Pride of the Marines
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It's somewhat ironic that one of the best war-inspired films of the 1940s hit movie screens the same week that the war ended. Delmer Daves' Pride of the Marines (1945) is an uncompromising portrait of Al Schmid, a real-life soldier who was blinded in combat, then had to come to grips with his condition upon returning home. Schmid's tortured attempts to acclimate to society are somewhat reminiscent of the challenges facing Marlon Brando's wheelchair-bound character in Fred Zinnemann's The Men (1950). But Daves and his gifted screenwriter, Albert Maltz, avoid the often polemic tone of Zinnemann's film, and are well served by one of John Garfield's strongest performances.
Garfield himself initiated this project when he read a Life magazine article about Schmid, and it's easy to see why: there's enough drama in this role for three actors. In the first part of the picture, Schmid is shown courting and marrying his girlfriend (Eleanor Parker), in his hometown of Philadelphia. When war is declared, he joins the Marines, and is shipped off to Guadalcanal. One night, while under attack by the Japanese, Schmid mans a machine gun and mows down literally hundreds of enemy soldiers. But a grenade blast blinds him, and he's sent home a bitter, changed man.
It's on the home front that Schmid faces his biggest challenges. He'll eventually find a new kind of courage, but not before passing through a dark psychological corridor of anguish and self-doubt, one that also effects his wife. Few punches are pulled in this often harrowing picture, and Garfield is nothing short of magnificent.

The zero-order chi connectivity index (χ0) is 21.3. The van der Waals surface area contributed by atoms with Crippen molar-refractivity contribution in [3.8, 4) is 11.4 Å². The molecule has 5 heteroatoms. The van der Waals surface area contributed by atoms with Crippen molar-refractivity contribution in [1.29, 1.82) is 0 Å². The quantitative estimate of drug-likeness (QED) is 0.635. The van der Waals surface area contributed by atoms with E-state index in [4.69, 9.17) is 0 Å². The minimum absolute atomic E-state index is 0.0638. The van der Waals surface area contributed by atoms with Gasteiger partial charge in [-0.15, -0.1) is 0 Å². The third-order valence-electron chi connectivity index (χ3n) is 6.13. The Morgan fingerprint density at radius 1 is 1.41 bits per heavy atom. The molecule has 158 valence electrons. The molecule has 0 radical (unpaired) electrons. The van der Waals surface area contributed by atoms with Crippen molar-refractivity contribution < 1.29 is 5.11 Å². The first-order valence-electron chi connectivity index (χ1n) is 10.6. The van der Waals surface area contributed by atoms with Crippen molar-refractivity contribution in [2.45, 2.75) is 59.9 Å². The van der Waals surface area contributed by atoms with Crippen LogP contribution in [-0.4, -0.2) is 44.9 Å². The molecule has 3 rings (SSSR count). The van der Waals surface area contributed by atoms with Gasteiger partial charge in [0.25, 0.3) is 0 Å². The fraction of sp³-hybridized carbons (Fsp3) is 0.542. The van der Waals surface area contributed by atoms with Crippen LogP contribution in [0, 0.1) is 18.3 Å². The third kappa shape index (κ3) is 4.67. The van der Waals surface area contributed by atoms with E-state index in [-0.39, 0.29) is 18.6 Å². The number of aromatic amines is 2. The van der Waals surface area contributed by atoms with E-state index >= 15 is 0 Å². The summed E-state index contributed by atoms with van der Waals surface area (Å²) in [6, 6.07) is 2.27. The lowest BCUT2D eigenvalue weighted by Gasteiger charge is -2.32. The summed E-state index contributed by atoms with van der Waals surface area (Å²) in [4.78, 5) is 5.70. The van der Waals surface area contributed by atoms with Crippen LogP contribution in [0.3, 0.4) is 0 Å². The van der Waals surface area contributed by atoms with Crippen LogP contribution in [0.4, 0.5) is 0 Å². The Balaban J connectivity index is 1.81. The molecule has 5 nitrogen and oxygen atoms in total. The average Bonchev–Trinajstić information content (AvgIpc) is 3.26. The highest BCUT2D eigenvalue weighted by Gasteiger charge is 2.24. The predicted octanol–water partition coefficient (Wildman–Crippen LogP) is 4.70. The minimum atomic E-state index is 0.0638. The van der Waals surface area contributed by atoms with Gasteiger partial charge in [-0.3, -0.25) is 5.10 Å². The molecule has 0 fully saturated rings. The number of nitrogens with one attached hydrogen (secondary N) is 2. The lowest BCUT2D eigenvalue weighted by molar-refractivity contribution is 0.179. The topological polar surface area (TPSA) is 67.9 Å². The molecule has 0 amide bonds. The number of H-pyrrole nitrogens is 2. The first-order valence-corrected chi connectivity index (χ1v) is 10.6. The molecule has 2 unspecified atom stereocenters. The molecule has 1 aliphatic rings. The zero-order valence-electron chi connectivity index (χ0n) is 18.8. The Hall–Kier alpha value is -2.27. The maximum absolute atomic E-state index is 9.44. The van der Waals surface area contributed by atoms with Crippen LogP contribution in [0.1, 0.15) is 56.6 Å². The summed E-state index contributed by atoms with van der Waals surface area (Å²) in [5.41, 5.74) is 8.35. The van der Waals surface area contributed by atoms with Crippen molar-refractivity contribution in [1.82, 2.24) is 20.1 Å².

Although Daves' Westerns were often ripe with liberal politics, if you looked beneath the surface, Pride of the Marines eventually gained a reputation as his most left-leaning picture. Several years after the movie's release, screenwriter Maltz had the misfortune of becoming one of The Hollywood Ten, a group of higher-echelon film talents who were accused by the House Un-American Activities Committee of being Communists. HUAC used pieces of the dialogue in Pride of the Marines - mostly lines dealing with social consciousness and the struggling underclass as evidence that Maltz had, indeed, deviously inserted coded messages into his work.
Maltz's script is hardly apolitical, but it's quite a stretch to view it as pro-Communist. In fact, the main concern before its release was a simple scene that showed white and black soldiers enjoying each other's company. "In the recreation hall scene," producer Jerry Wald wrote to Daves, "please don't mix colored boys and whites around the piano. This stuff is usually cut out of pictures in the South." No one made any mention of the possibility that the film would instill Marxist teachings in the hearts of its viewers. But then again, Joseph McCarthy didn't work for Warner Bros.
Maltz's career would be derailed for several years due to his blacklisting by HUAC. And Garfield, who refused to testify against his colleagues, also found himself unable to work in films. Many people feel that the harassment he suffered from HUAC contributed to his death from heart failure, at the age of 39.
Producer: Jerry Wald
Director: Delmer Daves
Screenplay: Albert Maltz (from a book by Roger Butterfield)
Music: Franz Waxman
Camera: Peverell Marley
Editor: Owen Marks
Art Direction: Leo Kuter
Sound: Stanley Jones
Set Decoration: Walter F. Tilford
Cast: John Garfield (Al Schmid), Eleanor Parker (Ruth Hartley), Dane Clark (Lee Diamond), John Ridgely (Jim Merchant), Rosemary DeCamp (Virginia Pfeiffer), Ann Doran (Ella Merchant), Warren Douglas (Kebabian), Don McGuire (Irish), Tom D'Andrea (Tom), Rory Mallinson (Doctor), Stephen Richards (Ainslee).
BW-119m. Closed captioning.
by Paul Tatara